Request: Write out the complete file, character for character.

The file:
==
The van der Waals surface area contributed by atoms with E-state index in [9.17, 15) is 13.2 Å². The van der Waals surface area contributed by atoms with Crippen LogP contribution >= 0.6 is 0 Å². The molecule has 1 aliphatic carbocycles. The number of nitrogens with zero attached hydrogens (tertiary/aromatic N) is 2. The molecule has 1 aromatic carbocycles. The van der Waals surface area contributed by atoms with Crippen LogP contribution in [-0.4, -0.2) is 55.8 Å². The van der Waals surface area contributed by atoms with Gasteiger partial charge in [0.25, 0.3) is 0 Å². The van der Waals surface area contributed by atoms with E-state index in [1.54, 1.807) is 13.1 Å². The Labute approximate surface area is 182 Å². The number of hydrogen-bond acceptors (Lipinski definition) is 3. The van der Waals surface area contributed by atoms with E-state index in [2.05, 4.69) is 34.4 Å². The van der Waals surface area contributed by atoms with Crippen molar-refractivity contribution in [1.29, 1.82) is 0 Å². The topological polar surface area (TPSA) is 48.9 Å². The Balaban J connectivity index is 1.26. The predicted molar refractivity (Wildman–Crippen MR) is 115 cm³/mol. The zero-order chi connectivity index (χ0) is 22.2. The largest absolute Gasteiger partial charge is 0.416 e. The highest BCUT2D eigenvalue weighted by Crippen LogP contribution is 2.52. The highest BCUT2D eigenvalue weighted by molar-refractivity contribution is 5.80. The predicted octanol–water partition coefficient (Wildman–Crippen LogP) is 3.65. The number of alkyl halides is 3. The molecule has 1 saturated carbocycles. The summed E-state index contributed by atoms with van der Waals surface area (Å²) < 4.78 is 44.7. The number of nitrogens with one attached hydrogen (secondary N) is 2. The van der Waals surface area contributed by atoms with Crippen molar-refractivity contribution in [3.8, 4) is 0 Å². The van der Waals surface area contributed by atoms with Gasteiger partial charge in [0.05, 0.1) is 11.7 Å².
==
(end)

The van der Waals surface area contributed by atoms with E-state index in [9.17, 15) is 13.2 Å². The van der Waals surface area contributed by atoms with Crippen LogP contribution >= 0.6 is 0 Å². The molecule has 1 aliphatic carbocycles. The number of nitrogens with zero attached hydrogens (tertiary/aromatic N) is 2. The molecule has 1 aromatic carbocycles. The van der Waals surface area contributed by atoms with Crippen LogP contribution in [-0.4, -0.2) is 55.8 Å². The van der Waals surface area contributed by atoms with Gasteiger partial charge in [0.25, 0.3) is 0 Å². The van der Waals surface area contributed by atoms with E-state index in [1.54, 1.807) is 13.1 Å². The Labute approximate surface area is 182 Å². The number of hydrogen-bond acceptors (Lipinski definition) is 3. The van der Waals surface area contributed by atoms with E-state index in [2.05, 4.69) is 34.4 Å². The van der Waals surface area contributed by atoms with Crippen molar-refractivity contribution in [1.29, 1.82) is 0 Å². The topological polar surface area (TPSA) is 48.9 Å². The Balaban J connectivity index is 1.26. The predicted molar refractivity (Wildman–Crippen MR) is 115 cm³/mol. The zero-order chi connectivity index (χ0) is 22.2. The largest absolute Gasteiger partial charge is 0.416 e. The highest BCUT2D eigenvalue weighted by Crippen LogP contribution is 2.52. The highest BCUT2D eigenvalue weighted by molar-refractivity contribution is 5.80. The predicted octanol–water partition coefficient (Wildman–Crippen LogP) is 3.65. The number of alkyl halides is 3. The molecule has 1 saturated carbocycles. The summed E-state index contributed by atoms with van der Waals surface area (Å²) < 4.78 is 44.7. The number of nitrogens with one attached hydrogen (secondary N) is 2. The van der Waals surface area contributed by atoms with Crippen molar-refractivity contribution in [3.8, 4) is 0 Å². The van der Waals surface area contributed by atoms with Gasteiger partial charge in [0.05, 0.1) is 11.7 Å².